On Wednesday, February 15, 2006, a group of war resisters began a 34 day liquids-only fast in Washington, DC. The fast is sponsored by the Voices for Creative Nonviolence (VCNV) — a nonviolent action group made up of regular citizens who are fed up with the direction of the US government, especially as regards its foreign policy. The name that VCNV has given the campaign of which this fast is part is the Winter of Our Discontent.
Mike Ferner (left) and Bill Perry (right) / Photo by David Swanson, AfterDowningStreet.org
One of the fast participants is a man named Mike Ferner. I first heard of Mike when he traveled to Iraq in the winter of 2003 just before the US/UK invasion in March of that year. Mike is a Vietnam vet who served as a Navy Corpsman and then received an honorable discharge from the service as a conscientious objector. He is also a union organizer, member of Veterans for Peace, and served on the Toledo, Ohio city council. His book on his trips to Iraq (he went there again in 2004) is titled Inside the Red Zone: A Veteran for Peace Reports from Iraq, and is due out in August 2006. I had maintained a rather loose email contact with Mike over the past several months and decided to ask him a couple questions when I heard he was participating in this fast. The email “conversation” follows.
Ron: Hi Mike, I heard that you were participating in the 34-day fast to protest the war in Iraq and thought I would check in with you. What made you decide to participate? Furthermore, since the administration is unlikely to be affected, whose conscience do you hope to stir with this action?
Mike: I decided to participate because I needed to do something more to up the ante against the war. If you go to this page and watch the video featuring Jackson Browne singing “Lives in the Balance,” you’ll get as good an idea as I can give you why we need to do more for peace. There ARE lives in the balance and we in this country are all complicit in the suffering our government is causing.
I agree with you that our fast/vigil/sit-ins won’t affect the criminals waging the war. We certainly want to call people’s attention to the crimes they are committing, but we know we won’t change their behavior by our small presence in Washington over the next month. It will change their behavior (and hopefully impeach and imprison them), however, if every person in the U.S. who opposes this war stops and thinks for a moment about what they can do to up the ante. Those are the people whose hearts we need to reach. We can all do more — every one of us — no matter what our job or station in life. And if every person mad as hell that this war continues thinks about what more they can do for peace, it will indeed make a difference . . . and more than just “make a difference” in some abstract way. It will throw a wrench into the gears of the war machine and grind it to a halt. This we can do, if every person of good conscience decides they have to do more than they thought they could do.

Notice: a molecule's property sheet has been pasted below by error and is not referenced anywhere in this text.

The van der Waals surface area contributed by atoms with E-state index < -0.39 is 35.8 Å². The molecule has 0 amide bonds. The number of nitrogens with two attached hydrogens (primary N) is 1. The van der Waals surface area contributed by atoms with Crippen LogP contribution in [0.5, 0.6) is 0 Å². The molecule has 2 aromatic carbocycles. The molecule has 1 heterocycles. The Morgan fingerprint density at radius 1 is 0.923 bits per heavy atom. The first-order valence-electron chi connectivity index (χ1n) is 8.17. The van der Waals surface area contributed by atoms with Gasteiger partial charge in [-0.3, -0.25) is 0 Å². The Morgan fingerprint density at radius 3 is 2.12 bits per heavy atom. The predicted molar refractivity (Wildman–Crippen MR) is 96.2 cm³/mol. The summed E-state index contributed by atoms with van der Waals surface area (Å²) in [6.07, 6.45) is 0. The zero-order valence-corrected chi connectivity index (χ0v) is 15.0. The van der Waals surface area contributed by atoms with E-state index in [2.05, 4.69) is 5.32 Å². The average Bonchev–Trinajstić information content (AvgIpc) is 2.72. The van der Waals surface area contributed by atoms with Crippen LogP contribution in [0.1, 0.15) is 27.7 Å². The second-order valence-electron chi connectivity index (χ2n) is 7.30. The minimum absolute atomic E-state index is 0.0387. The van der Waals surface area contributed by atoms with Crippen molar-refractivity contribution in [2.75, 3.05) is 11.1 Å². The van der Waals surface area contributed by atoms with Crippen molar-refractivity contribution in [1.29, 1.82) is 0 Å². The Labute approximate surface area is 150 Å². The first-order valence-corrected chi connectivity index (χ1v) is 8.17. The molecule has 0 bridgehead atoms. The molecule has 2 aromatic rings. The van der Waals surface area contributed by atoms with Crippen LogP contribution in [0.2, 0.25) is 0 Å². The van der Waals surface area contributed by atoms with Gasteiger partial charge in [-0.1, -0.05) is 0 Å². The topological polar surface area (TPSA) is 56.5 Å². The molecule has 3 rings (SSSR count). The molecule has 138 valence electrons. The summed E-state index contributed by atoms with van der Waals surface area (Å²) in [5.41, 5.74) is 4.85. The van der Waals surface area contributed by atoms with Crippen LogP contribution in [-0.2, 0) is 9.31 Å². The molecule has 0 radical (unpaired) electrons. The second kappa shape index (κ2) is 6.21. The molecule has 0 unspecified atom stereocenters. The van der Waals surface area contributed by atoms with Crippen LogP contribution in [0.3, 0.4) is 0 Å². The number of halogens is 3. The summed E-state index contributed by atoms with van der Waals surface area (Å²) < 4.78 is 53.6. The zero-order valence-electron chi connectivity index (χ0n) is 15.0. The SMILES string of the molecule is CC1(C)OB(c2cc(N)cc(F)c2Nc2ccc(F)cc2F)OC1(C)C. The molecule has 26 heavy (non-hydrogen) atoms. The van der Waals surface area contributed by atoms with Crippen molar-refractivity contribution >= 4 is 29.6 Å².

Ron: You have a book scheduled to be published in late summer 2006. What is it about and when did you write it?
Mike: We just settled on a title, Inside the Red Zone: A Veteran for Peace Reports from Iraq. It’s about my trips to Iraq and the people I met. People in the peace movement, Iraqis, G.I.s, and journalists. My first trip was just prior to the U.S. invasion when I went with Voices in the Wilderness for a month. The second trip was for two months in early 2004 when I went specifically to report and write. I wasn’t thinking at the time of writing a book, actually, but the more I worked at the stories, the more I realized I had experienced something that needed to be told.
Ron: From your involvement in Voices for Creative Nonviolence, it seems apparent that you believe in the power of nonviolent direct action as practiced and preached by Martin Luther King, Jr. What experiences in your life led you to this commitment?
Mike: First off, I don’t consider myself a pacifist . . . yet, anyway. Even though I’m learning more about Gandhi and King and nonviolent principles and I’m getting closer to being a pacifist the older I get, I can still see why people will resort to violence if they’re oppressed long enough. What has lead me to a life of activism was, initially, being a hospital corpsman during the Viet Nam war and taking care of the young men who came back in pieces from that conflict. Few things will turn you against war quicker than that kind of work. Then, through life I realized that the Viet Nam war wasn’t the only injustice, simply the first one I had experienced directly. I got involved in the environmental movement and the labor movement over the years. So social change has been the constant theme in my life since I got out of the Navy.
Ron: What do you think lies ahead for the people of Iraq?